Meet the Co-chairs - TAGLAW
Conner & Winters, LLP
Contact: Rainer Herzig; Preslmayr Rechtsanwälte (Austria)
Physicians and dentists must follow strict rules regarding their professional conduct – in particular, in relation to advertising.
In accordance with Section 35 of the Dentists Act,(1) dentists must refrain from 'professional misconduct', which is defined as activities that impair or damage the reputation or interests of the profession. As such, dentists must refrain from advertising any false, subjective or discriminatory information which may harm the reputation of the profession. In execution of this provision, the Chamber of Dentists has adopted guidelines on advertising. Under Article 5(e) of the guidelines, dentists must refrain from television, radio, cinema, billboard or internet advertising (eg, advertising banners on third-party websites).
Contact: Dana J. Nelko; Fillmore Riley LLP (Manitoba, Canada)
Bob and Jane are both in their early 70s. In 2008, with a downturn in the American economy and the relative strength of the loonie (the good old days), they purchased a condo in Phoenix.
As Bob and Jane are both retired, they decided to live six months of the year in Phoenix and six months in Winnipeg. They opened a bank account in Phoenix, found a local doctor that they were comfortable with and made plans to do a lot of golfing. They made sure their travel insurance was up to date and thought that they had taken into account all contingencies.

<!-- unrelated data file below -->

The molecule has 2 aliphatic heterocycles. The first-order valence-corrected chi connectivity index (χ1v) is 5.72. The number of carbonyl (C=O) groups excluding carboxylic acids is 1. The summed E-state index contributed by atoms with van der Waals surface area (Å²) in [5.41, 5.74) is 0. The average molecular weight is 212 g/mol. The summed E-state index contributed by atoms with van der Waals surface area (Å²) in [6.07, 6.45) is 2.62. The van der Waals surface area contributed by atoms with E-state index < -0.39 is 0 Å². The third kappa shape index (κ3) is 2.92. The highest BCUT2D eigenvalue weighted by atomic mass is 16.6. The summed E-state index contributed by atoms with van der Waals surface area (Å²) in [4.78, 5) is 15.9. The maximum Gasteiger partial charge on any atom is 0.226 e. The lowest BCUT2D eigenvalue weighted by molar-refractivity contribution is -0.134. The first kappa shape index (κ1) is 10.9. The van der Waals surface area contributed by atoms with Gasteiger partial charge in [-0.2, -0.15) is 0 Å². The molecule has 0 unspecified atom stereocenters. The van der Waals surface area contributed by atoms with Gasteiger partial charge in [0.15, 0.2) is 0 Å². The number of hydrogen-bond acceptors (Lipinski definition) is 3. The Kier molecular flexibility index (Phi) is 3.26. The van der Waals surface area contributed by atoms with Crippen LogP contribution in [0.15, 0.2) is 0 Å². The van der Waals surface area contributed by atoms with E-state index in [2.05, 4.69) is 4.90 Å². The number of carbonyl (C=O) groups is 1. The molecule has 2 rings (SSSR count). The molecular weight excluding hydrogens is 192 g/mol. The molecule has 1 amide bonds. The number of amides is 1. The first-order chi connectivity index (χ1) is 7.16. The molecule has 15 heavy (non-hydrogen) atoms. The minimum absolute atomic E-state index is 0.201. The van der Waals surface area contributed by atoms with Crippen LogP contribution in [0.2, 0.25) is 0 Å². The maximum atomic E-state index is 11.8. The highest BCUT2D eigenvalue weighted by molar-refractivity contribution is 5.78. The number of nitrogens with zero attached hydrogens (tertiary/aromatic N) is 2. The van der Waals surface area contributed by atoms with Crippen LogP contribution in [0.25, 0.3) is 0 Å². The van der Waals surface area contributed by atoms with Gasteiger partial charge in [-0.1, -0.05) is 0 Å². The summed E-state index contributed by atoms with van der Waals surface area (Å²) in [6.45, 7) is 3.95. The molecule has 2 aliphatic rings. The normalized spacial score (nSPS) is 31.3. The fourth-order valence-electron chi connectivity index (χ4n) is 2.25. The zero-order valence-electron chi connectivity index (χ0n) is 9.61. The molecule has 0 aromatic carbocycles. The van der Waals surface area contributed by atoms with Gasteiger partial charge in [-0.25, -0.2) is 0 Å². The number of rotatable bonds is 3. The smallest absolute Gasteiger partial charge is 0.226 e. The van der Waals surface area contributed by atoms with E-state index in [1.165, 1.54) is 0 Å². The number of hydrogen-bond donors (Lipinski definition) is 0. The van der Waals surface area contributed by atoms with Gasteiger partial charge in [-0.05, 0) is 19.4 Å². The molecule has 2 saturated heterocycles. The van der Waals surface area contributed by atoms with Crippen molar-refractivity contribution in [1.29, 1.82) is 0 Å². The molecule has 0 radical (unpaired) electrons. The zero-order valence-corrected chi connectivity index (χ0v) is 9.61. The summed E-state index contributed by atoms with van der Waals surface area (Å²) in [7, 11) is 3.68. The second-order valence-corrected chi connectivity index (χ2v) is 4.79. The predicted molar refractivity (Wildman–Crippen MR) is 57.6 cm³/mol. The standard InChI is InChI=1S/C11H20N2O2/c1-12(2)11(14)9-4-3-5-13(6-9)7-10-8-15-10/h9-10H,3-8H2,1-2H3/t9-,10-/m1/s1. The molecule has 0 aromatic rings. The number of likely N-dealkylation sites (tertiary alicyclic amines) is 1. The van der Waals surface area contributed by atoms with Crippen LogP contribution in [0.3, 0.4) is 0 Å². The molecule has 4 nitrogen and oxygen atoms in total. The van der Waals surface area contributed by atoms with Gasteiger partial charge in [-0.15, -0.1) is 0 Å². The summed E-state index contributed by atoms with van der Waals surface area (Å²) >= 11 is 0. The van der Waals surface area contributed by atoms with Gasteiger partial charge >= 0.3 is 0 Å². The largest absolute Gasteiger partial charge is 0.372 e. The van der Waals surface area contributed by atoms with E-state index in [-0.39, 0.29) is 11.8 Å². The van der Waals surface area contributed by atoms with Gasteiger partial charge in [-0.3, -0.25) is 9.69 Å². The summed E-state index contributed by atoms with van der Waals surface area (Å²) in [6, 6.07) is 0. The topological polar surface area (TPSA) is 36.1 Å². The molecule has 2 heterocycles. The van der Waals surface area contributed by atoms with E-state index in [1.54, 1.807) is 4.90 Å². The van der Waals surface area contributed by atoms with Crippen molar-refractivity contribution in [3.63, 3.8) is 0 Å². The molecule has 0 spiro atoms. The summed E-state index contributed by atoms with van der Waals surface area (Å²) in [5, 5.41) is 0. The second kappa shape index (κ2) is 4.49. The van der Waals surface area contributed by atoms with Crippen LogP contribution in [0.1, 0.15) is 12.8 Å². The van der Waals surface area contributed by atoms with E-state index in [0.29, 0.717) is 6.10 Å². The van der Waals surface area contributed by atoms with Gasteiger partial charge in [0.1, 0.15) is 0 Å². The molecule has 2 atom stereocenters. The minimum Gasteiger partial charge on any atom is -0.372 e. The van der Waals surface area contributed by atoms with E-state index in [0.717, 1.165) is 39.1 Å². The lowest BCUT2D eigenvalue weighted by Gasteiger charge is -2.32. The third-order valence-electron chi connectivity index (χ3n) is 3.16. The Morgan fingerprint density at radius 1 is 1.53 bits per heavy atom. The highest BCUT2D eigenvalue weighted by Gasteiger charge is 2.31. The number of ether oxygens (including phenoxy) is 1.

Contact: Julia Vander Weele; Spencer Fane Britt & Browne LLP (Missouri, USA)
In the continuing saga of HIPAA compliance, most group health plans will have to obtain new health plan identifier numbers (HPIDs) by November 5, 2014. “Small” group health plans with annual receipts of $5 million or less will have one additional year to comply. The HPID must then be used in electronic transactions, including claim submissions, beginning November 7, 2016.
Contact: Ken Mason; Spencer Fane Britt & Browne LLP (Missouri, USA)
With the close of the first open enrollment period for obtaining health coverage through the Exchanges (or “Marketplaces”), the federal agencies charged with administering the Affordable Care Act (“ACA”) have turned their attention to various “clean-up” changes. Of particular interest to sponsors and administrators of employer group health plans are revised versions of the model COBRA and CHIPRA notices. Moreover, current COBRA beneficiaries have been given a special one-time window in which to enroll in Marketplace coverage.